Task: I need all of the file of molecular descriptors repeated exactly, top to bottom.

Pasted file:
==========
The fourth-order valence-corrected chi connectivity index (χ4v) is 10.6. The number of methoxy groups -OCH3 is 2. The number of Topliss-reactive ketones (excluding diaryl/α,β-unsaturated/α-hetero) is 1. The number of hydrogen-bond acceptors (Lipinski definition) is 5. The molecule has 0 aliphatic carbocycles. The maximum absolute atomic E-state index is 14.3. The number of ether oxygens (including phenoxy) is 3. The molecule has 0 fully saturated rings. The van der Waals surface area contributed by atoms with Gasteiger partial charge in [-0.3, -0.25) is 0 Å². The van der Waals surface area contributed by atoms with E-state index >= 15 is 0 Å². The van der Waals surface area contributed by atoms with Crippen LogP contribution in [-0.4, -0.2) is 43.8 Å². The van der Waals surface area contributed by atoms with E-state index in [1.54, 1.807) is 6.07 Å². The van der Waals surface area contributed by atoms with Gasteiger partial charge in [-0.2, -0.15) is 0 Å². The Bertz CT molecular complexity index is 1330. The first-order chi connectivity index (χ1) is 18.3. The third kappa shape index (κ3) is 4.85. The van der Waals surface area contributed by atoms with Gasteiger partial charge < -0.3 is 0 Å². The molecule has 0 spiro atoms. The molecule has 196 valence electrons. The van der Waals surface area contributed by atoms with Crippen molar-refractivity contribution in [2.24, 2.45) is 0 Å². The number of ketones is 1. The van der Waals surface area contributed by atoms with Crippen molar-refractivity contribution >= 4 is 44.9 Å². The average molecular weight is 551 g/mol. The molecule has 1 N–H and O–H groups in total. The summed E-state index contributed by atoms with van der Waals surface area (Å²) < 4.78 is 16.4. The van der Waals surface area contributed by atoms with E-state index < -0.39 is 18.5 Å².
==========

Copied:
The fourth-order valence-corrected chi connectivity index (χ4v) is 10.6. The number of methoxy groups -OCH3 is 2. The number of Topliss-reactive ketones (excluding diaryl/α,β-unsaturated/α-hetero) is 1. The number of hydrogen-bond acceptors (Lipinski definition) is 5. The molecule has 0 aliphatic carbocycles. The maximum absolute atomic E-state index is 14.3. The number of ether oxygens (including phenoxy) is 3. The molecule has 0 fully saturated rings. The van der Waals surface area contributed by atoms with Gasteiger partial charge in [-0.3, -0.25) is 0 Å². The van der Waals surface area contributed by atoms with E-state index >= 15 is 0 Å². The van der Waals surface area contributed by atoms with Crippen LogP contribution in [-0.4, -0.2) is 43.8 Å². The van der Waals surface area contributed by atoms with E-state index in [1.54, 1.807) is 6.07 Å². The van der Waals surface area contributed by atoms with Gasteiger partial charge in [-0.2, -0.15) is 0 Å². The Bertz CT molecular complexity index is 1330. The first-order chi connectivity index (χ1) is 18.3. The third kappa shape index (κ3) is 4.85. The van der Waals surface area contributed by atoms with Gasteiger partial charge < -0.3 is 0 Å². The molecule has 0 spiro atoms. The molecule has 196 valence electrons. The van der Waals surface area contributed by atoms with Crippen molar-refractivity contribution in [2.24, 2.45) is 0 Å². The number of ketones is 1. The van der Waals surface area contributed by atoms with Crippen molar-refractivity contribution >= 4 is 44.9 Å². The average molecular weight is 551 g/mol. The molecule has 1 N–H and O–H groups in total. The summed E-state index contributed by atoms with van der Waals surface area (Å²) < 4.78 is 16.4. The van der Waals surface area contributed by atoms with E-state index < -0.39 is 18.5 Å².